Jane Archer: Will this sink the cruise industry?
Until this weekend, the name Costa Concordia would have meant very little to anyone outside Italy. Many Italians would have known of it; it was, after all, one of the flagships of their largest cruise line, Costa Cruises. But in the space of a couple of hours late on Friday, when the ship hit rocks off the island of Giglio, all that changed. By the early hours of Saturday morning, it was being compared to the Titanic.
True, the disaster was on a different scale -- while there are at least six dead and 16 missing from Costa Concordia out of the 4,234 passengers and crew, more than 1,500 died when the Titanic sank. And the Costa Concordia was never hailed as unsinkable; no one was going to make that mistake again.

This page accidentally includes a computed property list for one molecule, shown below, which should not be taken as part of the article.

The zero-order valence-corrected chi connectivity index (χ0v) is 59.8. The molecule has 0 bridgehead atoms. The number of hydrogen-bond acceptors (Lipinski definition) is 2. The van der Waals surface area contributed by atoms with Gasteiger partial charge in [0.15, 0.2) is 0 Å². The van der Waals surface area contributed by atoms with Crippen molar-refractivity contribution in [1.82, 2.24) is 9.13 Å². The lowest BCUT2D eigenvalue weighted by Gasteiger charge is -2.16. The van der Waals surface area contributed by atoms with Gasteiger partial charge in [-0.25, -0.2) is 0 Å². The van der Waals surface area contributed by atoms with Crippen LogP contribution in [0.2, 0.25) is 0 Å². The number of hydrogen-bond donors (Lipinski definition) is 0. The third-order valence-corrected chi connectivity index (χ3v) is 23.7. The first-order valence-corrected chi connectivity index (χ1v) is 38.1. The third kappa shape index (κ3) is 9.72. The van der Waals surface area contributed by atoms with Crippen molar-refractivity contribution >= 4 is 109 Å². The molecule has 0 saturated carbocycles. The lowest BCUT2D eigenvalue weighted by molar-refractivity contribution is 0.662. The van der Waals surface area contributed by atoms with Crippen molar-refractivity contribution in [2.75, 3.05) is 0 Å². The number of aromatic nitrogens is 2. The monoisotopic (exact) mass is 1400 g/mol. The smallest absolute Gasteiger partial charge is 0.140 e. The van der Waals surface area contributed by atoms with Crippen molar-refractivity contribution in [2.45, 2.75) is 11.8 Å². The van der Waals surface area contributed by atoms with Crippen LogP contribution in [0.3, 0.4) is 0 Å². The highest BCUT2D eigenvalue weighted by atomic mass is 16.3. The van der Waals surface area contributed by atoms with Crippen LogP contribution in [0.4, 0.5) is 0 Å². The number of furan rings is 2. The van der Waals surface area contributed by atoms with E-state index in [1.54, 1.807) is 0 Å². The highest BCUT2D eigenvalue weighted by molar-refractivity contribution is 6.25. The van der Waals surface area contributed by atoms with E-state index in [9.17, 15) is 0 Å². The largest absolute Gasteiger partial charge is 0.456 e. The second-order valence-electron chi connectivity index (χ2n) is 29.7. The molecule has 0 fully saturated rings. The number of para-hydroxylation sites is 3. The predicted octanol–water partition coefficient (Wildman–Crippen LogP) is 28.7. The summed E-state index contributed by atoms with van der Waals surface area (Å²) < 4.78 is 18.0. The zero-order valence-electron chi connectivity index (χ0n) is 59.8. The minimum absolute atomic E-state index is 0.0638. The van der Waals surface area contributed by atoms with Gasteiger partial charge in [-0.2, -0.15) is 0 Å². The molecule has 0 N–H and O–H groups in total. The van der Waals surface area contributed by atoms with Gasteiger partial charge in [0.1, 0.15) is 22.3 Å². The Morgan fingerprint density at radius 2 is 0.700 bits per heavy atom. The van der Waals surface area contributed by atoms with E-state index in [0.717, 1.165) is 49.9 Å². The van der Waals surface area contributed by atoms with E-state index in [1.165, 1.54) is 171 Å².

But there was a general understanding that over the past century lessons had been learnt about safety at sea; that modern vessels, equipped with the latest navigational and satellite equipment, would be safe from hidden rocks -- certainly in waters around the Italian coast, where numerous cruise ships like Costa Concordia sail throughout the year.